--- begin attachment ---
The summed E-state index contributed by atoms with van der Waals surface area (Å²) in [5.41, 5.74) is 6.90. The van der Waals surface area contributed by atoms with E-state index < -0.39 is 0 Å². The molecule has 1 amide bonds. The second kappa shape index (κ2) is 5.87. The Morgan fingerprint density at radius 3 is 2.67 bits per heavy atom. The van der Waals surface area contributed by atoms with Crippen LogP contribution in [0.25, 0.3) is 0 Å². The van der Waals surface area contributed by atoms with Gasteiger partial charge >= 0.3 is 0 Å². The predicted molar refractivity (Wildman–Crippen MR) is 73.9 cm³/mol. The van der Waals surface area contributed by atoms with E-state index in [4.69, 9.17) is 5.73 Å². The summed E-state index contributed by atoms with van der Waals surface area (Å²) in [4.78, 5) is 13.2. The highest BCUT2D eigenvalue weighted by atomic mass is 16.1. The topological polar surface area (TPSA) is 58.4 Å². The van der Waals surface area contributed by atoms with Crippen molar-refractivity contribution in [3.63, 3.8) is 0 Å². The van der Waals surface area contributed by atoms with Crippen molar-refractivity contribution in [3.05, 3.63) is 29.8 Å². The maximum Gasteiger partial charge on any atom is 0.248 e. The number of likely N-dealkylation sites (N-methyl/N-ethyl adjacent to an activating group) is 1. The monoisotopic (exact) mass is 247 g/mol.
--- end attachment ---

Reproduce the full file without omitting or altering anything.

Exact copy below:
The summed E-state index contributed by atoms with van der Waals surface area (Å²) in [5.41, 5.74) is 6.90. The van der Waals surface area contributed by atoms with E-state index < -0.39 is 0 Å². The molecule has 1 amide bonds. The second kappa shape index (κ2) is 5.87. The Morgan fingerprint density at radius 3 is 2.67 bits per heavy atom. The van der Waals surface area contributed by atoms with Crippen LogP contribution in [0.25, 0.3) is 0 Å². The van der Waals surface area contributed by atoms with Gasteiger partial charge >= 0.3 is 0 Å². The predicted molar refractivity (Wildman–Crippen MR) is 73.9 cm³/mol. The van der Waals surface area contributed by atoms with E-state index in [4.69, 9.17) is 5.73 Å². The summed E-state index contributed by atoms with van der Waals surface area (Å²) in [4.78, 5) is 13.2. The highest BCUT2D eigenvalue weighted by atomic mass is 16.1. The topological polar surface area (TPSA) is 58.4 Å². The van der Waals surface area contributed by atoms with Crippen molar-refractivity contribution in [3.63, 3.8) is 0 Å². The van der Waals surface area contributed by atoms with Crippen molar-refractivity contribution in [3.05, 3.63) is 29.8 Å². The maximum Gasteiger partial charge on any atom is 0.248 e. The number of likely N-dealkylation sites (N-methyl/N-ethyl adjacent to an activating group) is 1. The monoisotopic (exact) mass is 247 g/mol.